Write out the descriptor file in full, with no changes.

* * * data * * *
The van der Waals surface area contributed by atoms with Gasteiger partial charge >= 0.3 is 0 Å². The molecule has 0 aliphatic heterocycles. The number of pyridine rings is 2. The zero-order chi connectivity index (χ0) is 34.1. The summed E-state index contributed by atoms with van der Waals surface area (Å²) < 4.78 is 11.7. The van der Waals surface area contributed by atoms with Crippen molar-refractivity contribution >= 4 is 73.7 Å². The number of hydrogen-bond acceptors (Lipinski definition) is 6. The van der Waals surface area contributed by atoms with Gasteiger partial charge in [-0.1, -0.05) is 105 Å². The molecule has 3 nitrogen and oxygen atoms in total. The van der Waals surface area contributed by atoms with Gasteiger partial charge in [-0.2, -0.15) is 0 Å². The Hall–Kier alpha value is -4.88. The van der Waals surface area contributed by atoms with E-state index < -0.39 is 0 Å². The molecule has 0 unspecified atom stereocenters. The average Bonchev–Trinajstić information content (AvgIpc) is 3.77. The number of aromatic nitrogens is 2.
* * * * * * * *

The van der Waals surface area contributed by atoms with Gasteiger partial charge >= 0.3 is 0 Å². The molecule has 0 aliphatic heterocycles. The number of pyridine rings is 2. The zero-order chi connectivity index (χ0) is 34.1. The summed E-state index contributed by atoms with van der Waals surface area (Å²) < 4.78 is 11.7. The van der Waals surface area contributed by atoms with Crippen molar-refractivity contribution >= 4 is 73.7 Å². The number of hydrogen-bond acceptors (Lipinski definition) is 6. The van der Waals surface area contributed by atoms with Gasteiger partial charge in [-0.1, -0.05) is 105 Å². The molecule has 3 nitrogen and oxygen atoms in total. The van der Waals surface area contributed by atoms with Gasteiger partial charge in [-0.2, -0.15) is 0 Å². The Hall–Kier alpha value is -4.88. The van der Waals surface area contributed by atoms with E-state index < -0.39 is 0 Å². The molecule has 0 unspecified atom stereocenters. The average Bonchev–Trinajstić information content (AvgIpc) is 3.77. The number of aromatic nitrogens is 2.